Finding America

Me and Tarah

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I have often heard it said that there is no such thing as a British accent, that Britain is made up of many different accents (and dialects) from England, Scotland, and Wales.

While I do not disagree with the last part, insisting that there is no such thing as a British accent is a bold and—I would argue—inaccurate proclamation. You see, there's a hierarchy at work when we discuss the language of a particular place. Let's take the fine city of Liverpool as an example.

Most natives of Liverpool speak with what is known as a Scouse accent. But because Liverpool is a city located in England, Scouse can also be referred to—albeit less specifically—as an example of an English accent (though not the English accent). And because England is one of the nations comprising Great Britain, we can say—even more broadly—that Scouse is also an example of a British accent (though not the British accent).

The parts in brackets are very important. Scouse is not the British accent for the very reason that there is no such thing as "the British accent."

Indeed, as I alluded to in the opening paragraph, Britain is made up of many different accents; there is the Glaswegian accent in Scotland, the generally non-rhotic Cardiff accent in Wales, and the Cockney accent in England, to name just three. But all of these are, nonetheless, examples of a British accent because they each have one thing in common: they employ certain phonetic qualities distinctive to a particular part of Britain.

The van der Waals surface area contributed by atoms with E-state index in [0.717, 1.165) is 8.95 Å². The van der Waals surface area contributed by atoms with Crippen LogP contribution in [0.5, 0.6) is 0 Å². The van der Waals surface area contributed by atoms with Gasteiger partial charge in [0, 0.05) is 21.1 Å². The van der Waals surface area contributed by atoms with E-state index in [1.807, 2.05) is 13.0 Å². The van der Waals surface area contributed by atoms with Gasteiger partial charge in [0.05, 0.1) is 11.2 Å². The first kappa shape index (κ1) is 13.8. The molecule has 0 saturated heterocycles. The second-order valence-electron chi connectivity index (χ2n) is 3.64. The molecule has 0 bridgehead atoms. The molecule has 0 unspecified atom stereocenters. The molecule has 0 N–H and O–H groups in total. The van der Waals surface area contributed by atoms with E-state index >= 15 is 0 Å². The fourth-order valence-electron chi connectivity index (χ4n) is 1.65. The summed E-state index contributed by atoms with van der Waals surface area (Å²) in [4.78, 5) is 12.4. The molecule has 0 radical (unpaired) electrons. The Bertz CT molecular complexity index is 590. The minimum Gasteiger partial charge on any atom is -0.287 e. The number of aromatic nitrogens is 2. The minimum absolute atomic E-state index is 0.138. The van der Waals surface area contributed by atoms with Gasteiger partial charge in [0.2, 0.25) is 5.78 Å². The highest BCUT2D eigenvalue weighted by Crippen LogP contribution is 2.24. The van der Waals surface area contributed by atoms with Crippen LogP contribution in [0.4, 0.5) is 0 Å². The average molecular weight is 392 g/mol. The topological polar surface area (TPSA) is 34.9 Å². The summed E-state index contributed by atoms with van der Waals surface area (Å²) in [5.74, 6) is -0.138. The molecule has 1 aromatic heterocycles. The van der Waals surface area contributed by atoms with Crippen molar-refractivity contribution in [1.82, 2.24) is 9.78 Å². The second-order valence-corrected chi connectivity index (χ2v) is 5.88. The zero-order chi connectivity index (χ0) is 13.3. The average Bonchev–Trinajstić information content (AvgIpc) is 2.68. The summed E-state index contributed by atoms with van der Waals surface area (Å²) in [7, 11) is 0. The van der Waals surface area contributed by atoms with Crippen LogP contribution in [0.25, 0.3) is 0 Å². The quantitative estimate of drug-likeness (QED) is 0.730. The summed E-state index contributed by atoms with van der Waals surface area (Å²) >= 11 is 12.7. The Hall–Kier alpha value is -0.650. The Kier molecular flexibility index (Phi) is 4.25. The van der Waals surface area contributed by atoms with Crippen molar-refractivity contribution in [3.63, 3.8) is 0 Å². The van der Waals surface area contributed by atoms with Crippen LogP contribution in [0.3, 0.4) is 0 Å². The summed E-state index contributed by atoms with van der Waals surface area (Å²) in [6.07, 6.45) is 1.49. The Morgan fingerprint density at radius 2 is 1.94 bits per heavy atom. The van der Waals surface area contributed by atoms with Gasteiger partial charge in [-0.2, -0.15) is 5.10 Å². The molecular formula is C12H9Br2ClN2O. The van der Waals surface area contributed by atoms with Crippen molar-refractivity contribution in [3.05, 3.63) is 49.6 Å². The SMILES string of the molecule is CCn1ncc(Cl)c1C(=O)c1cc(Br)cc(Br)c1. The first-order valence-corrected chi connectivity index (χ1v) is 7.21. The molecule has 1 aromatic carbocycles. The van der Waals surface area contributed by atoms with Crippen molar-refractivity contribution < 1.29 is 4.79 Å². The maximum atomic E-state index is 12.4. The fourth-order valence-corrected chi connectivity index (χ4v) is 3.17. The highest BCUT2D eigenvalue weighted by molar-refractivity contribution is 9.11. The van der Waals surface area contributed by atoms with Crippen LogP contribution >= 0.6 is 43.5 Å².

Think of these accents as files on your computer. Imagine that your desktop has become cluttered and you'd like to organise said files. You would move all of your Wales-based accents into a folder labeled "Welsh accents," your England-based accents into a folder called "English Accents", and your Scottish-based accents into a folder named "Scottish accents."

But wait, you're a stickler for tidiness, you say? You want as few folders on your desktop as possible? Easy! Just move all three folders into a fourth folder titled "British Accents." And if, like me, you are obsessive compulsive when it comes to your desktop, you could even move the parent folder into a fifth folder titled "European accents".

The point is, accent-labeling works on a hierarchical basis.    

Now, I recognise that there are instances in which the term British accent is often misused; for example, an American once said to me, "I knew you were English, Laurence, because of your British accent." A British accent is by no means a guarantee that its user is English. Actually, it isn't always a guarantee that he or she is British (the speaker might be a foreign national who has acquired a British accent). It just guarantees that the user speaks with an accent that is phonetically identical to one spoken in a particular part of Britain.

But just in case all of this doesn't convince you, let me present you with the following statement:  
Saying there is no such thing as a British accent is sort of like saying there is no such thing as a British person
In reality, there are almost 61 million British people, of which I am one. And, as with accents, a British person belongs to a subset of demonyms. For instance, I am not only British, but I identify as any of the following: "Grimbarian" (a person from Grimsby), "English" (a person from England), "British" (a person from Britain), "European" (a person from Europe), "Human" (a person), or "tiny speck floating around in the vastness of the cosmos" (a person who has had far too much Jack Daniels).